Dear assembled guests: I have happily looked forward to today, March 1, 2025, when Liberty Mutual sells to the Society for the Preservation of New England Antiquities its corporate quarters on Berkeley Street in Boston. The token price of one bitcoin, valued at $10,000, reflects the transformation of our great company into a truly 21st Century enterprise.
How quickly we changed! Hedge funds, who before shunned property and casualty insurance, started to take control of many insurers and installed leaders more adept seizing the opportunities created by digitization. State regulators, who raise risk aversion to the level of a religion, were pre-empted by the ERISA Reform Act of 2000. It happened so quickly. America has become inured to, and ultimately content with, disruptive change, such as the deep penetration of robotics into manufacturing and surgery and the rapid acceptance of autonomous cars.
Today, auto insurance is as digitized as parcel transport, and workers' compensation is close behind.
Liberty Mutual has rediscovered its roots as a mutual insurer. This insurance design came into the 19th Century, imbued with a culture of mutual engagement, limiting moral hazard. We are witnessing a rebirth of this model.
How, you might ask? I believe that three events stand out to show what transformed property/casualty insurance. Each removed one of the three legs of the traditional stool.
One was Facebook's bold entry into personal auto insurance with a business model that slashed costs and improved underwriting. It drew on its prowess in personal analytics. As we know, this ultimately led to Facebook acquiring Allstate and other auto insurers to re-invent themselves. Facebook showed the industry how vulnerable old insurers were in the Millennial marketplace. Today, accessibility on the internet trumps brand name. And artificial intelligence does most of the work of brokers, with fewer errors.
The second event was the surprising decline of Uber in the face of peer-to-peer ride hailing networks. Peer-to-peer ride hailing began interestingly as an Uber experiment. That sprung the genie out of the box. Uber was vulnerable. In its greed, it extracted a huge share of patron fees out of the pockets of drivers. Also, Uber never really resolved the tension between itself and its gig drivers over benefits and work rules.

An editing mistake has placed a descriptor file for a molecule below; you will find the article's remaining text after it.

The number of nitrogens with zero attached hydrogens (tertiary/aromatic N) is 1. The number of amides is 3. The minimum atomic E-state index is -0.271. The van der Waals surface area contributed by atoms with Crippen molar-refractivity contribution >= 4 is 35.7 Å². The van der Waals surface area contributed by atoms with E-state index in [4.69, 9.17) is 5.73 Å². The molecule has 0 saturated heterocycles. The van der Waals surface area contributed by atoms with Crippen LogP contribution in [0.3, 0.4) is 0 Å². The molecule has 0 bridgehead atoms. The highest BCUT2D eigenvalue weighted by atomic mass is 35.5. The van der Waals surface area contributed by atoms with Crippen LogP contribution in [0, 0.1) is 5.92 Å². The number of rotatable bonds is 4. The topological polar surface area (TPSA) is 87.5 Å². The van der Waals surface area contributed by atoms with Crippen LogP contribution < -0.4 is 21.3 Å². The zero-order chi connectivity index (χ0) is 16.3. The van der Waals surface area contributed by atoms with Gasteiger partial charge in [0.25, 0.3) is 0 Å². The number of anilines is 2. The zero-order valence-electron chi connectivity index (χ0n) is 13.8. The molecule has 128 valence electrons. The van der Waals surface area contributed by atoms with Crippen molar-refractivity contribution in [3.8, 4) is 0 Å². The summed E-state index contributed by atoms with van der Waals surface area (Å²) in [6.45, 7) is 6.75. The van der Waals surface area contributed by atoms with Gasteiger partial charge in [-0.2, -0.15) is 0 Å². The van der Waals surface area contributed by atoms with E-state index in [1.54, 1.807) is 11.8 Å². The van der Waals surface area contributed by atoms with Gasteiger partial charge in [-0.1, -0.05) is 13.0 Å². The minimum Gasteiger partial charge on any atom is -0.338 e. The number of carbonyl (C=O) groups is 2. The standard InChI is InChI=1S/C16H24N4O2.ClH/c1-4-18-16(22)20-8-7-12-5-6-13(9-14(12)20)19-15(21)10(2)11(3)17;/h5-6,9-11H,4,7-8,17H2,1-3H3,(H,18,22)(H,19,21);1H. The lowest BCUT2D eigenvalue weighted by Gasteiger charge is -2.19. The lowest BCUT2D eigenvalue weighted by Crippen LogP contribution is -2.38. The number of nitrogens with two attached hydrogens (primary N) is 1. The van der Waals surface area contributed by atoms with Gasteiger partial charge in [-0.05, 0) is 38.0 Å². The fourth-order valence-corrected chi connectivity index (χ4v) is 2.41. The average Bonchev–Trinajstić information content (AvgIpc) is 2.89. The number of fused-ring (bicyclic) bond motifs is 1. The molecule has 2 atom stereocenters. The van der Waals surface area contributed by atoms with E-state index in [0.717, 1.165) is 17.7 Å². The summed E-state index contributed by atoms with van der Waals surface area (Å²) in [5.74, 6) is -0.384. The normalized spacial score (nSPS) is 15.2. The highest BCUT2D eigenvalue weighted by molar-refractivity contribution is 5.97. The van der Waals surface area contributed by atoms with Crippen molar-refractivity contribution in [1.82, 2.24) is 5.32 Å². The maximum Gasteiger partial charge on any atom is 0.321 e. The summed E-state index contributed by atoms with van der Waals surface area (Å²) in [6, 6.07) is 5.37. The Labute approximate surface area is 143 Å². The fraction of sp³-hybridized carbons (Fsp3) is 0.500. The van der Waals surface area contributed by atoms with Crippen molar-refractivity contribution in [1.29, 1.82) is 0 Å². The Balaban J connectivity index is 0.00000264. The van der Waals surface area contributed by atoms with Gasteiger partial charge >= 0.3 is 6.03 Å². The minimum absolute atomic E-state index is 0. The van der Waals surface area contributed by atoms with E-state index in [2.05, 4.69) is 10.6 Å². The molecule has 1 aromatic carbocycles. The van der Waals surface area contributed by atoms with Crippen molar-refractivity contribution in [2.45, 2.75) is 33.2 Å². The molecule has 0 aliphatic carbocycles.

So technology platforms were created to enable communities, not just companies, to launch their ride hailing systems that featured worker collectives and community control. It was just a matter of time before peer-to-peer commercial insurance emerged.
The third event was the entry of the blockchain as the default method of executing insurance agreements. This story remains still a mystery to the person on the street, many of whom when polled say that the blockchain is a defensive tactic in football! What it does, in essence, is create through the participation of any number of parties a thoroughly verifiable, virtually inalterable, record of near instant transactions and control over real things. It is as if a ship's log, previously tightly controlled by the ship captain, is now being created by a host of inputs from cargo on board, crew, and weather stations.
The insurer used to be looked up to as the trusted shepherd of insurance activity. But its role has been taken over, and done far more cheaply and transparently by the blockchain.
So, these three events – digital marketing and underwriting, peer-to-peer communities, and a revolution in recording of transactions and control, created an environment ripe for change. We at Liberty Mutual, ahead of our competitors, seized the chance. We fostered the creation of more than 3,000 “virtual mutuals” in workers' compensation. We figured out how to create them at an astonishing speed. We steadily reduced corporate overhead.
Administrative expenses declined by half. Thanks to the ERISA Reform Act, many of our virtual mutuals have integrated occ and non-occ benefit packages, which we've found reduces workers' comp claims. And, of course, the underlying frequency of injury has continued to decline. In 2016 the typical American employer paid $1.84 per hundred dollars of payroll. In 2024, the typical policyholder in our book of virtual mutuals was $1.13.
In sum, this is why we have moved our corporate headquarters to Boca Raton and handed over our mother building to historic preservationists. I personally look forward to returning from time to time, to ride what I believe is the only functioning escalator in an office building in America, an artifact of when an army of young women came and went according to the ringing of bells. How 1950s that sounds!
Salil Singh, Chief Executive Officer
About the Author
Peter Rousmaniere is widely known throughout the workers' compensation industry, both for his writing and consulting experience. Based in the picture perfect New England town of Woodstock, VT, he is a regular on the conference circuit, and is deeply in tune with trends and developments within the industry. His passion is writing and presenting on issues largely related to immigration, and he maintains a blog on the subject at www.workingimmigrants.com.